The problem with talking about smoking as a lifestyle choice is that in most cases it’s not.
Certainly there are informed adults who make a proactive choice to smoke and, so long as they cause no harm to others, that is their business. Yet we have known for some time that most people who smoke started when they were children and that most people who smoke say that they want to stop. The simple fact is that these are more representative of the smoking population in 2016.
The more we look into the figures the further we move from the picture of free adults enjoying smoking tobacco. While the smoking rate has reduced to around 20 per cent in the general population it is four times higher in the poorest areas than in the richest. Almost 50 per cent of people with a registered disability, or those who are unemployed and seeking work, smoke tobacco. The rate is nearer three-quarters in the prison population and amongst people with severe mental ill health. In every one of these groups most of those who smoke say that they want to stop.
With the likelihood of smoking so determined by social and economic situation, this is not a matter of people making free lifestyle choices but instead about responding to their circumstances in a way that is rational and understandable yet ultimately damaging, expensive and regressive.
The clear implication is that we must reject any suggestion of blaming people for their “lifestyle choices”, health or poverty. Nor should we abandon people to an unfair distribution of the social and economic pressures which lead some groups to smoke and make it more difficult for them to quit. But we should question why so many vulnerable people are left without more effective, and less damaging, alternatives to reach for.
This analysis may help us resolve the perceived conflict between improving public health and respecting personal liberty – leave the very small number of informed adults who may choose to smoke and address the factors which cause the majority of the smoking population to be drawn from young, unwilling or vulnerable groups.
Scotland’s health inequalities are the widest in Western Europe and present the greatest health challenge that the next Scottish administration will have to address. Higher smoking rates in disadvantaged groups present a very clear example of how inequality translates into real harm for people, families and communities. In addition to the higher risk of cancer, dementia, stroke and heart disease, a smoker in Scotland spends an average £1,500 a year on cigarettes, money that is often desperately needed elsewhere. The increased deaths from smoking often occur after many years of ill health, further debilitating deprived communities, and must lower the life expectations of those who grow accustomed to losing friends and family members at an early age.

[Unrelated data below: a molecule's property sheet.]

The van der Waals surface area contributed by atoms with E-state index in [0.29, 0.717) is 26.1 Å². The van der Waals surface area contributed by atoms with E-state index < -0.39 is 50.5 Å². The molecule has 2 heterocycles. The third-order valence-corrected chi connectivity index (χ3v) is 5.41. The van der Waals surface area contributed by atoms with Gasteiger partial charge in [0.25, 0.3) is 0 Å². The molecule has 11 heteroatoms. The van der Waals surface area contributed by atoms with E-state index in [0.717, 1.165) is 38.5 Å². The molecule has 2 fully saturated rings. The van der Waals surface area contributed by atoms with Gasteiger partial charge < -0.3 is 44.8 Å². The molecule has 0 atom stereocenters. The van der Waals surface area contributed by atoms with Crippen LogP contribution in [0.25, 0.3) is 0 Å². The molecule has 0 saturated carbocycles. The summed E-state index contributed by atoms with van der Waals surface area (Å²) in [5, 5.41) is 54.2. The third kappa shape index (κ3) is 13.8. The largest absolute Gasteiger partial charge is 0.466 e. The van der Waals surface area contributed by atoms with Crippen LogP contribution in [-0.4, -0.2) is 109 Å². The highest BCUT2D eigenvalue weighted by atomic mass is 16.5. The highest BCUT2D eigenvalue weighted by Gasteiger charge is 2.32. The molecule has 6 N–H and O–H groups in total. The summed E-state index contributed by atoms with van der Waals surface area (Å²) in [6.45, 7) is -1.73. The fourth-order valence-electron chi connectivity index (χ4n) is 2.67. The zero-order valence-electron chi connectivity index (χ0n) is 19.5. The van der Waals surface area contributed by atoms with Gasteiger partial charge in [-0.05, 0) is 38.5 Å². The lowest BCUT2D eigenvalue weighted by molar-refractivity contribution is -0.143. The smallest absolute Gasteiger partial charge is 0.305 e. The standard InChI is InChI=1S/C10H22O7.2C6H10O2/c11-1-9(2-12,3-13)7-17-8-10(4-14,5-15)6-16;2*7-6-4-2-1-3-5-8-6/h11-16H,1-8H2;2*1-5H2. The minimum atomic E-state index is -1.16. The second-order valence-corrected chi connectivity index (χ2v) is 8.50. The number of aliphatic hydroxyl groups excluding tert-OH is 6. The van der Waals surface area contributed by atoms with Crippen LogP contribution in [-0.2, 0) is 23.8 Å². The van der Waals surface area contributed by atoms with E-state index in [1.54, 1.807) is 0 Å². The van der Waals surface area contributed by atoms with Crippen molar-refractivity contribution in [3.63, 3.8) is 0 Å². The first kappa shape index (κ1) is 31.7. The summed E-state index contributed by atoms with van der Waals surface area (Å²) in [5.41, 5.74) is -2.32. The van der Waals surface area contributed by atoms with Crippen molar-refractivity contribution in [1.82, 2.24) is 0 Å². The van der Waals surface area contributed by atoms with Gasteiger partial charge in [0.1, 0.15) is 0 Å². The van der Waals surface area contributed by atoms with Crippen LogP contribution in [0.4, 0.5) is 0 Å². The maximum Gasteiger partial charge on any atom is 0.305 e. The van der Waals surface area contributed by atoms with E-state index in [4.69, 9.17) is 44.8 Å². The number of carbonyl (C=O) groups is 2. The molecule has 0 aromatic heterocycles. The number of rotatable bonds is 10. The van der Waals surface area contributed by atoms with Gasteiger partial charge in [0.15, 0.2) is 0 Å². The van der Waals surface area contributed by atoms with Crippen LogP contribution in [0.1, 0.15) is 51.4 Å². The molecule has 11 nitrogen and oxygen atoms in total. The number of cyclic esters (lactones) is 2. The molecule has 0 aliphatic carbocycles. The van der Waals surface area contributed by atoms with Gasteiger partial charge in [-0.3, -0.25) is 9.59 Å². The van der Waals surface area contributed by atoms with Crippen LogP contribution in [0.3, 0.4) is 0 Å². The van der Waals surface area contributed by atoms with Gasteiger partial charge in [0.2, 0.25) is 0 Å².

Understanding and addressing the factors underlying tobacco use will play an enormous part in reducing the harm caused by health inequality and improving well-being. To achieve this, government policy will need a better understanding of the factors and circumstances which influence smoking rates.
The next national mental health strategy, for example, provides a perfect opportunity to send a clear message that smoking is not a support mechanism, but part of the challenges and harms faced by this group. While most of these smokers say that they want to quit they also report that stress, boredom and social habits make it difficult to do so. How can we work with people to develop less harmful ways to meet their needs?
Similarly financial support services are in an ideal position to incorporate blame-free discussion of smoking into their engagement with clients, helping people resolve their problems by breaking the vicious circle of financial stress that can push people to spend money on tobacco.
Scotland’s next administration should commit to concerted action across government departments to protect children and support those wishing to quit, so that the only people who smoke are the very small number of informed adults who may actively choose to do so.
• Sheila Duffy is chief executive of ASH Scotland